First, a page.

Export 7 results:
Sort by: Author Title Type [ Year  (Desc)]
Munch, SB, Giron-Nava A, Sugihara G.  2018.  Nonlinear dynamics and noise in fisheries recruitment: A global meta-analysis. Fish and Fisheries. 19:964-973.   10.1111/faf.12304   AbstractWebsite

The relative importance of environmental and intrinsic controls on recruitment in fishes has been studied for over a century. Despite this, we are not much closer to predicting recruitment. Rather, recent analyses suggest that recruitment is virtually independent of stock size and, instead, seems to occur in distinct environmental regimes. This issue of whether or not recruitment and subsequent production are coupled to stock size is highly relevant to management. Here, we apply empirical dynamical modelling (EDM) to a global database of 185 fish populations to address the questions of whether or not variation in recruitment is (a) predictable and (b) coupled to stock size. We find that a substantial fraction of recruitment variation is predictable using only the observed history of fluctuations (similar to 40% on average). In addition, although recruitment is often coupled to stock size (107 of 185 stocks), stock size alone explains very little of the variation in recruitment; In similar to 90% of the stocks analysed, EDM forecasts have substantially lower prediction error than models based solely on stock size. We find that predictability varies across taxa and improves with the number of generations that have been sampled. In the light of these results, we suggest that EDM will be of greatest use in managing relatively short-lived species.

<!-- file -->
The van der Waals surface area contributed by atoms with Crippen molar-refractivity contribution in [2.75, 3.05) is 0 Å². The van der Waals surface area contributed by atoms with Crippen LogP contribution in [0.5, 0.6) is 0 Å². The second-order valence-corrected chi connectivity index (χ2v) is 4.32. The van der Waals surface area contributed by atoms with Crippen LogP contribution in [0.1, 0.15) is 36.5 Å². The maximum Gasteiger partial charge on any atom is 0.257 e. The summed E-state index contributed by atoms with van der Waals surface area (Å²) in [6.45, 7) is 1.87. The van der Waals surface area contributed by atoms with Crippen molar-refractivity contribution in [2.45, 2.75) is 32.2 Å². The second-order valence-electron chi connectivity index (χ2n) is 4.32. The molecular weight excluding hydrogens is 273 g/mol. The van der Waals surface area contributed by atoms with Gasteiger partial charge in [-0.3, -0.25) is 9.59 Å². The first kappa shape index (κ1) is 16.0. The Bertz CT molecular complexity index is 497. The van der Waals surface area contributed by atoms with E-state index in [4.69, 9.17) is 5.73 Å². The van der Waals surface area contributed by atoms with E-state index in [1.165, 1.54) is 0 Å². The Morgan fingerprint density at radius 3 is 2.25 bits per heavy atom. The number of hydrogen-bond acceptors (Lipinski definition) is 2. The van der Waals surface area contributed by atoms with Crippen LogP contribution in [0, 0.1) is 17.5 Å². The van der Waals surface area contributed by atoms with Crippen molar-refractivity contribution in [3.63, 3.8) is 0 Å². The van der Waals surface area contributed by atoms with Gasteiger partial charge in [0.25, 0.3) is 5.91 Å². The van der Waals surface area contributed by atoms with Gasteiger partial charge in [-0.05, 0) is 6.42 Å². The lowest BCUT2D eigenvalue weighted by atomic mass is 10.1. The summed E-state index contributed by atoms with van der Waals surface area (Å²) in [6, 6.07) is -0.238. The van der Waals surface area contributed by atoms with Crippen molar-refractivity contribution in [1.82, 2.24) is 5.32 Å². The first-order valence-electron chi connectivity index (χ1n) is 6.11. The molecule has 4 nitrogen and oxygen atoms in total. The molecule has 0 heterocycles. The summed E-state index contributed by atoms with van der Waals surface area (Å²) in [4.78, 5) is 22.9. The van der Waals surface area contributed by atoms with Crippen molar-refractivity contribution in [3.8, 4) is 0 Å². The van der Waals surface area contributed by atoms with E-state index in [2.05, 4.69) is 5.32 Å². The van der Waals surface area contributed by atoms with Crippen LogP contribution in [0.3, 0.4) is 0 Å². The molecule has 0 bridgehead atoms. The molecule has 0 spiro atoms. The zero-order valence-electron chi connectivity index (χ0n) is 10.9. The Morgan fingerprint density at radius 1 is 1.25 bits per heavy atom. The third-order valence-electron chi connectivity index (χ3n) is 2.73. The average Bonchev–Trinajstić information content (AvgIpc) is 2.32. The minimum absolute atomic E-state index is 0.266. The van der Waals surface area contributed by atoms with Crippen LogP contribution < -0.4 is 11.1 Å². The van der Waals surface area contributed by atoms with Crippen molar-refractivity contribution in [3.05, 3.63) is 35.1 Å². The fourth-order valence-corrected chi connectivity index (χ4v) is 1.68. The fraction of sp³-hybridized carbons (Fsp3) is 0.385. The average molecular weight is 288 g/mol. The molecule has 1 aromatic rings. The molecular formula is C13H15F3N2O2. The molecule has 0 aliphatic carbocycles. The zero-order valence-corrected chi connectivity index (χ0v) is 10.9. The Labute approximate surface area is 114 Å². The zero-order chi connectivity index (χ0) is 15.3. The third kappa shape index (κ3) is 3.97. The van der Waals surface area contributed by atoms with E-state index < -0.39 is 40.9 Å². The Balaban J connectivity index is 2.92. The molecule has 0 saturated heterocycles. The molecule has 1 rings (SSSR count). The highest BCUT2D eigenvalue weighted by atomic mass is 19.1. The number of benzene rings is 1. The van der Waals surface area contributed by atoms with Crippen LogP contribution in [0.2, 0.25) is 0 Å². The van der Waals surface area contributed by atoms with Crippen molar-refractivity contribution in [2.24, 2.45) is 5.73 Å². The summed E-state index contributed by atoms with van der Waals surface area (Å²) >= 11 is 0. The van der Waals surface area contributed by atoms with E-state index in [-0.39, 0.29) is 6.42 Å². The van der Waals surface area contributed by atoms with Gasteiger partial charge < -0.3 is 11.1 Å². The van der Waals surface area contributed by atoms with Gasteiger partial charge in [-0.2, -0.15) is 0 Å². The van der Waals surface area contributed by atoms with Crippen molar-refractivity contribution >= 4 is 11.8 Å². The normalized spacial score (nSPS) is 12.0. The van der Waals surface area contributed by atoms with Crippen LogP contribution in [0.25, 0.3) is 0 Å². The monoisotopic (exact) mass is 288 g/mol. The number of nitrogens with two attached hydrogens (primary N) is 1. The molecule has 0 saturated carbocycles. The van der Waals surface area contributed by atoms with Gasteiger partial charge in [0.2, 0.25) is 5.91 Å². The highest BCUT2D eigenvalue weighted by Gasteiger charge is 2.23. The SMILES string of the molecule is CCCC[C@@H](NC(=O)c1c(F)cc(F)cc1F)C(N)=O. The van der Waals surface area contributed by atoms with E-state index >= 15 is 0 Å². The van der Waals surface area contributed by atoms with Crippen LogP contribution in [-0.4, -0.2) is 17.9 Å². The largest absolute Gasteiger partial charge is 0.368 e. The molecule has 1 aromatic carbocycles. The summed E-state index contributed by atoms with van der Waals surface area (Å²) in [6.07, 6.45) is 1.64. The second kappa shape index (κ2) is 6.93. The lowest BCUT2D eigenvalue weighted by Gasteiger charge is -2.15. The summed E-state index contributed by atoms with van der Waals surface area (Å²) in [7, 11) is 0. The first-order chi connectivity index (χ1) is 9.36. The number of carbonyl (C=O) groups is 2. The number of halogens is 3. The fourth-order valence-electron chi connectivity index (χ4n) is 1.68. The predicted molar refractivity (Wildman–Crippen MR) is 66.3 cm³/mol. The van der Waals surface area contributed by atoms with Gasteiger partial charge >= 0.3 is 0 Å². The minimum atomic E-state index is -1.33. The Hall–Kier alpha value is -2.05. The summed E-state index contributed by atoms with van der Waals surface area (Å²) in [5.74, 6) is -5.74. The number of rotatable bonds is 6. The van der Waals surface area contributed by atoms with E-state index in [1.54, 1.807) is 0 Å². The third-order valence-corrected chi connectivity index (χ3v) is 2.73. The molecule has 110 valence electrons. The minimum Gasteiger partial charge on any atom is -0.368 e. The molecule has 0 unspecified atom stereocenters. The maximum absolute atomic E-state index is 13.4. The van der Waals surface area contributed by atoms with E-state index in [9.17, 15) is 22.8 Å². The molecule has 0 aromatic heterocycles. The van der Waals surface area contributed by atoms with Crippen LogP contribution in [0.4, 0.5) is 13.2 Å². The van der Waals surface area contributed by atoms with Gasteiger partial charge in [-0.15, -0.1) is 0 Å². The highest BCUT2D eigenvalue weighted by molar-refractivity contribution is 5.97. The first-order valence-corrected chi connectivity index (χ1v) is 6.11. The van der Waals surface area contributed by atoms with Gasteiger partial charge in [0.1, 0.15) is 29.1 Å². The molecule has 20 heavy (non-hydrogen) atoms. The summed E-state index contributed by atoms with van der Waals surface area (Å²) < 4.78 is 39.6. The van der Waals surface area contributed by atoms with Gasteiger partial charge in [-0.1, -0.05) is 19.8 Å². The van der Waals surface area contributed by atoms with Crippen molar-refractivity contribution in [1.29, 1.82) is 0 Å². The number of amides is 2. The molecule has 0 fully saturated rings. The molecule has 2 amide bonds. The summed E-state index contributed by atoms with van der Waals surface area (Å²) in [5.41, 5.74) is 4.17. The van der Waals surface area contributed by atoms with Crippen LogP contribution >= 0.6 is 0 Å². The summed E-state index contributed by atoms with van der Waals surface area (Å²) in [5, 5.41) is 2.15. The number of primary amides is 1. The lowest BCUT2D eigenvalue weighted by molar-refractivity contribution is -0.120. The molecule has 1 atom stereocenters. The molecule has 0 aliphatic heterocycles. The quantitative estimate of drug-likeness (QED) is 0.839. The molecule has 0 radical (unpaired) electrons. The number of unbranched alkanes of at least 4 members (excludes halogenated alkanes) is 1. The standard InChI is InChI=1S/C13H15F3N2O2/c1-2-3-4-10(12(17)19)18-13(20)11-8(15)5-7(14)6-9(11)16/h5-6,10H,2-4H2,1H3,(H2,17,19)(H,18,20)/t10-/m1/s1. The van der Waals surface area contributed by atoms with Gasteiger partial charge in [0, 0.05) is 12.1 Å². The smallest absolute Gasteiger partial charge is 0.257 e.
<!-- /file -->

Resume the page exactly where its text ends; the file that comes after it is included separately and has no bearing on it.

Deyle, ER, May RM, Munch SB, Sugihara G.  2016.  Tracking and forecasting ecosystem interactions in real time. Proceedings of the Royal Society B-Biological Sciences. 283   10.1098/rspb.2015.2258   AbstractWebsite

Evidence shows that species interactions are not constant but change as the ecosystem shifts to new states. Although controlled experiments and model investigations demonstrate how nonlinear interactions can arise in principle, empirical tools to track and predict them in nature are lacking. Here we present a practical method, using available time-series data, to measure and forecast changing interactions in real systems, and identify the underlying mechanisms. The method is illustrated with model data from a marine mesocosm experiment and limnologic field data from Sparkling Lake, WI, USA. From simple to complex, these examples demonstrate the feasibility of quantifying, predicting and understanding state-dependent, nonlinear interactions as they occur in situ and in real time-a requirement for managing resources in a nonlinear, non-equilibrium world.

Ye, H, Deyle ER, Gilarranz LJ, Sugihara G.  2015.  Distinguishing time-delayed causal interactions using convergent cross mapping. Scientific Reports. 5   10.1038/srep14750   AbstractWebsite

An important problem across many scientific fields is the identification of causal effects from observational data alone. Recent methods (convergent cross mapping, CCM) have made substantial progress on this problem by applying the idea of nonlinear attractor reconstruction to time series data. Here, we expand upon the technique of CCM by explicitly considering time lags. Applying this extended method to representative examples (model simulations, a laboratory predator-prey experiment, temperature and greenhouse gas reconstructions from the Vostok ice core, and long-term ecological time series collected in the Southern California Bight), we demonstrate the ability to identify different time-delayed interactions, distinguish between synchrony induced by strong unidirectional-forcing and true bidirectional causality, and resolve transitive causal chains.

Ye, H, Beamish RJ, Glaser SM, Grant SCH, Hsieh CH, Richards LJ, Schnute JT, Sugihara G.  2015.  Equation-free mechanistic ecosystem forecasting using empirical dynamic modeling. Proceedings of the National Academy of Sciences of the United States of America. 112:E1569-E1576.   10.1073/pnas.1417063112   AbstractWebsite